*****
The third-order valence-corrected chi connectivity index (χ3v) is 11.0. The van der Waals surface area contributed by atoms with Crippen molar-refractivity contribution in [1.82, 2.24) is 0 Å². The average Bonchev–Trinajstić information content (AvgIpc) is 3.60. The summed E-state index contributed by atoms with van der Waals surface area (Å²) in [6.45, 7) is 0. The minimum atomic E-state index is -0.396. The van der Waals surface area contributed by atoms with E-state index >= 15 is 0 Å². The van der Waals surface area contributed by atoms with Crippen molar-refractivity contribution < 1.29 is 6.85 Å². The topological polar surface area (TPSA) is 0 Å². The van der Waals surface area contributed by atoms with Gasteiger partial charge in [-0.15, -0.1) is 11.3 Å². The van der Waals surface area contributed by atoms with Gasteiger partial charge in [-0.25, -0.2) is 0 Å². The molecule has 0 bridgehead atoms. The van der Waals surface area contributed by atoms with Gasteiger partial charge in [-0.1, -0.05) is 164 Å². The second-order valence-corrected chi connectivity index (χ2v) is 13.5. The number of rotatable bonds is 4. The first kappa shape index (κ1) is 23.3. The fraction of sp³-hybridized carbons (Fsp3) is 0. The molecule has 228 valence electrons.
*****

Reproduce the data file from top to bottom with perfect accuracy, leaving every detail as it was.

The third-order valence-corrected chi connectivity index (χ3v) is 11.0. The van der Waals surface area contributed by atoms with Crippen molar-refractivity contribution in [1.82, 2.24) is 0 Å². The average Bonchev–Trinajstić information content (AvgIpc) is 3.60. The summed E-state index contributed by atoms with van der Waals surface area (Å²) in [6.45, 7) is 0. The minimum atomic E-state index is -0.396. The van der Waals surface area contributed by atoms with E-state index >= 15 is 0 Å². The van der Waals surface area contributed by atoms with Crippen molar-refractivity contribution < 1.29 is 6.85 Å². The topological polar surface area (TPSA) is 0 Å². The van der Waals surface area contributed by atoms with Gasteiger partial charge in [-0.15, -0.1) is 11.3 Å². The van der Waals surface area contributed by atoms with Gasteiger partial charge in [-0.25, -0.2) is 0 Å². The molecule has 0 bridgehead atoms. The van der Waals surface area contributed by atoms with Gasteiger partial charge in [-0.1, -0.05) is 164 Å². The second-order valence-corrected chi connectivity index (χ2v) is 13.5. The number of rotatable bonds is 4. The first kappa shape index (κ1) is 23.3. The fraction of sp³-hybridized carbons (Fsp3) is 0. The molecule has 228 valence electrons.